At Seattle’s Jazz Alley, Luciana Souza began and ended her long single set with the Brazilian music that is her birthright and her glory. She also sang several pop-cum-bossa nova songs from her album The New Bossa Nova, but it was the old bossa nova that lifted her performance and lit up the audience. She opened with JoÃ£o Gilberto’s “Adeus AmÃ©rica,” rubbing softly on the head of a tambourine as she sang, Keith Ganz strumming quiet harmonies on his green guitar.
Souza described the nature of the bossa nova. “It is about reverence for the music and the words,” she said. “More is less.” With Ganz’s guitar, Matt Aranoff’s bass and occasionally her wire brushes on a red cardboard box top, she spent an hour-and-a-half demonstrating the esthetic. Following the vivacity and sense of discovery in her Brazilian Duos and Brazilian Duos II, Souza seemed subdued in covers of somber songs by Joni Mitchell, Randy Newman, James Taylor, Brian Wilson and others. Still, the perfection of her voice, her impeccable time and the radiance of her personality proscribe dullness.
Crediting Frank Sinatra as a primary influence for “his diction, delivery, maturity,” she sang a slow “You Go To My Head” incorporating rhythmically daring repeated phrases that would have crashed on the shoals of lesser musicianship. Accompanying herself on a thumb piano, she recited Pablo Neruda’s “Sonnet # 49” from her Neruda CD. Souza developed “Sometimes I’m Happy” as an architectonic progression, with only bass accompaniment for the first chorus, bringing in guitar under her voice and introducing melodic variations and wonderfully flexible phrasing in the second, scatting the third, giving Ganz the freedom to play a solo marinated in rich chord substitutions, and ending the final vocal chorus in unison with her accompanists on a tag from Thelonious Monk’s “I Mean You.”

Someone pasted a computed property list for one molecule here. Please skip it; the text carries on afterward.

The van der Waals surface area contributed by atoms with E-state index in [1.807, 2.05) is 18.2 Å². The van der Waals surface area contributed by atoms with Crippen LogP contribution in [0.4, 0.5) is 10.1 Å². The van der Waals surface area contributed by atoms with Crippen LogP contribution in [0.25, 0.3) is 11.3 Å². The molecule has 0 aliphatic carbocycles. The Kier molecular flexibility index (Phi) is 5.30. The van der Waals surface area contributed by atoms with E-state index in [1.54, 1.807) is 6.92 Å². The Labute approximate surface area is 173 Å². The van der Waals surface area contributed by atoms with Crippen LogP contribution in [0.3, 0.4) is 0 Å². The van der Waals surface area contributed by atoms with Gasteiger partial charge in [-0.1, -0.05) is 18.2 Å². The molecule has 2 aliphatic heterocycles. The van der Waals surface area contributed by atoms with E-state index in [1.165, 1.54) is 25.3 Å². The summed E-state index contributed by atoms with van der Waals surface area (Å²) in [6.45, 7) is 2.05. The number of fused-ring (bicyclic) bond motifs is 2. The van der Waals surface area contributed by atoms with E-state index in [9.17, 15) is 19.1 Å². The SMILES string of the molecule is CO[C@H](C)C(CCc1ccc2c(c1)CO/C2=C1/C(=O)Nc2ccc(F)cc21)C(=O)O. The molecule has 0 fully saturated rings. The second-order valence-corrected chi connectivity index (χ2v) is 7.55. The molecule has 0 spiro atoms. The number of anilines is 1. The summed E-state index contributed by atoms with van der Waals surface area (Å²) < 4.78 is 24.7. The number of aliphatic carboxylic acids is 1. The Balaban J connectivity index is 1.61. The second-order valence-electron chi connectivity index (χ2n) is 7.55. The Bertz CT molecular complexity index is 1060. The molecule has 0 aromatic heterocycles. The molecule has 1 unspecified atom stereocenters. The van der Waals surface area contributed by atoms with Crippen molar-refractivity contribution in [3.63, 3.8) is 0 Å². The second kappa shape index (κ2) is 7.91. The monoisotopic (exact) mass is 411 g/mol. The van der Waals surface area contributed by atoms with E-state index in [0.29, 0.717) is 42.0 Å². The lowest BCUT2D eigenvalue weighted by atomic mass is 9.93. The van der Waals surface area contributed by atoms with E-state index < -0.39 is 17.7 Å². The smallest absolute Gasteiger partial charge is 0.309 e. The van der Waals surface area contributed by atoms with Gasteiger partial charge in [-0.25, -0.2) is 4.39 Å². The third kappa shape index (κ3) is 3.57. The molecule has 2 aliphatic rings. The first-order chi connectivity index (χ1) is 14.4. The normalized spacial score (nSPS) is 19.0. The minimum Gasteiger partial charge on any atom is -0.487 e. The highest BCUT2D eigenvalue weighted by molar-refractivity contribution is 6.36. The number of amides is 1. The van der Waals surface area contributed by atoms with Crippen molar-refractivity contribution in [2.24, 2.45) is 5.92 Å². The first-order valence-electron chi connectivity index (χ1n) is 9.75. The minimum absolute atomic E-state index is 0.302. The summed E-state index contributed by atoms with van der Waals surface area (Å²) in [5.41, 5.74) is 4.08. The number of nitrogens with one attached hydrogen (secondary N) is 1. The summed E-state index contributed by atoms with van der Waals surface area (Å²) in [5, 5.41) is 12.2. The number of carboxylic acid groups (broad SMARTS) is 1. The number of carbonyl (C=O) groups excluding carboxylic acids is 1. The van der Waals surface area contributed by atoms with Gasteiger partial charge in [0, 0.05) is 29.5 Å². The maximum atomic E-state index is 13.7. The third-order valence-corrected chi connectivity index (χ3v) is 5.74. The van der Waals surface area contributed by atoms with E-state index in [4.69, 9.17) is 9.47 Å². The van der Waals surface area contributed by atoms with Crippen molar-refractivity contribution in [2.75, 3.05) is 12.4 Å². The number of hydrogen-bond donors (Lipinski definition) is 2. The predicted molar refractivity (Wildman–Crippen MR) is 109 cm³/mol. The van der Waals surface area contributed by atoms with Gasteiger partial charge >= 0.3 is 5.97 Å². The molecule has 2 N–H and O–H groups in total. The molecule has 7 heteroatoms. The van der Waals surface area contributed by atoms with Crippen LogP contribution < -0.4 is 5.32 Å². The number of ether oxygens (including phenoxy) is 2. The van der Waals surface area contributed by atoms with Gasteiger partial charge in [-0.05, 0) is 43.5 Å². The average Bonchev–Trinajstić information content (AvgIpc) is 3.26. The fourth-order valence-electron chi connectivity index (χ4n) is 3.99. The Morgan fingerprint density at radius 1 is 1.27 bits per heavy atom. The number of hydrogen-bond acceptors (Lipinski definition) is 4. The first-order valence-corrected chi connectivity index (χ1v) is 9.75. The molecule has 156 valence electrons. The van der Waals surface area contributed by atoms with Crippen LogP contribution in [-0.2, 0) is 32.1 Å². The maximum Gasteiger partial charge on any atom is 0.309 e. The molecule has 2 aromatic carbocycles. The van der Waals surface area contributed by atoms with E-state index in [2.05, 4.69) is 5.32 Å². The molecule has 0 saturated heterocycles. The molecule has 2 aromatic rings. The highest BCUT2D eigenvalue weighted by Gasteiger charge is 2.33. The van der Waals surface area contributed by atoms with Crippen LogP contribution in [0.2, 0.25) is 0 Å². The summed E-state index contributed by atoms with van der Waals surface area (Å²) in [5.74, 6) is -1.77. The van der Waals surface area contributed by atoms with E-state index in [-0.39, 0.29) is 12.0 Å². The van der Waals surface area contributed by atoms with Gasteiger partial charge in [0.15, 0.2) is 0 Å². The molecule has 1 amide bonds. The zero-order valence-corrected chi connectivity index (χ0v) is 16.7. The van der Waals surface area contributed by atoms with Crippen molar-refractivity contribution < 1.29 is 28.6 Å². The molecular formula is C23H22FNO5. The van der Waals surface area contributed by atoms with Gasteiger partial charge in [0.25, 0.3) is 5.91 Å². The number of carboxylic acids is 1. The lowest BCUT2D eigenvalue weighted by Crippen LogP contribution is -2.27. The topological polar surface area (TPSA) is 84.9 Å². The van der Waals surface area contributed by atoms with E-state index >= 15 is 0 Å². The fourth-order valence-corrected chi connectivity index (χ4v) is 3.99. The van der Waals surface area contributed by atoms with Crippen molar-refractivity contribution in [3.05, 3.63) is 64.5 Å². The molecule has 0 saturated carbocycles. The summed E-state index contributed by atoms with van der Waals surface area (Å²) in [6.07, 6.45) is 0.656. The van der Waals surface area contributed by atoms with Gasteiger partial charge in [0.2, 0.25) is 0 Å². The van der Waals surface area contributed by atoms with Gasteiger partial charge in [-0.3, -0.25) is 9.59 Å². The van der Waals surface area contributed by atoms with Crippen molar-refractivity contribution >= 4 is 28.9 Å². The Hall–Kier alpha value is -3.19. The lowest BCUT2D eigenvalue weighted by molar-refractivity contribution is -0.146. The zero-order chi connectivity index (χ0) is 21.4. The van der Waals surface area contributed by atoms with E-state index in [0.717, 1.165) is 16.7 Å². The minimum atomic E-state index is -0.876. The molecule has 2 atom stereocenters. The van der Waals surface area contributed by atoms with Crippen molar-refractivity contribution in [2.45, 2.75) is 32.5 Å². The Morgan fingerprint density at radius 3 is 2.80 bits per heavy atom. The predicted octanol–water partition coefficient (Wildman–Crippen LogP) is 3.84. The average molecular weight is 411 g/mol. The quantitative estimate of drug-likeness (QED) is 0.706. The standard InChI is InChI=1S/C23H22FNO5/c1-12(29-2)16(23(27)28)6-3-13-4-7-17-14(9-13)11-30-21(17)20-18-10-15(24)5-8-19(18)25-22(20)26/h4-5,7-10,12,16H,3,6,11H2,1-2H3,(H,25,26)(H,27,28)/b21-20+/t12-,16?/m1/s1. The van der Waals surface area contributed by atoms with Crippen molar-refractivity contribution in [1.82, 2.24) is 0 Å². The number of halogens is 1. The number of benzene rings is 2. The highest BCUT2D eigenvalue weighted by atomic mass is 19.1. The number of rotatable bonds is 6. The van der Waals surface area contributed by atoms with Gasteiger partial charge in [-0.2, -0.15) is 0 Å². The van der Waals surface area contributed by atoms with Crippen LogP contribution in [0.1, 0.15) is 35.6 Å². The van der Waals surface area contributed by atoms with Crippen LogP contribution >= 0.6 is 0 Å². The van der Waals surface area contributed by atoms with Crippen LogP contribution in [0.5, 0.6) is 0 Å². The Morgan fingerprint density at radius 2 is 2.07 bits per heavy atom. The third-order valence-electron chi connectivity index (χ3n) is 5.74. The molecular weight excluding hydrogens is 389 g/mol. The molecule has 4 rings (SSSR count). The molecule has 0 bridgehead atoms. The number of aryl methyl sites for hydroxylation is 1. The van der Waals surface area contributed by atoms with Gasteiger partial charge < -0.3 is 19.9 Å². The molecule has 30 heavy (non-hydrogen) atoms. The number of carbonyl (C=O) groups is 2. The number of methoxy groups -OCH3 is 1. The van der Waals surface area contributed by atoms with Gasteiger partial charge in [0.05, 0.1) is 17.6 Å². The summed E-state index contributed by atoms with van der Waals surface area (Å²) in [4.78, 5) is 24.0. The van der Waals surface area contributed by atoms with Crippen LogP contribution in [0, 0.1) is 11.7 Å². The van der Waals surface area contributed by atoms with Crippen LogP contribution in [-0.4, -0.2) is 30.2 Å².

When she returned to the Brazilian repertoire, she energized the club with “So Danco Samba,” including a scat chorus of vocalise, and with “Aguas de Marco.” As an encore, she all but reinvented “Corcovado” with a slow rubato first chorus leading into melodic variations over adventurous reharmonizing by Ganz and Aranoff. She sang it in Portuguese, except for one line of Gene Lees’ famous English lyrics.
Quiet nights of quiet stars,
quiet chords from my guitar
floating on the silence that surrounds us.
A bewitching ending to the evening.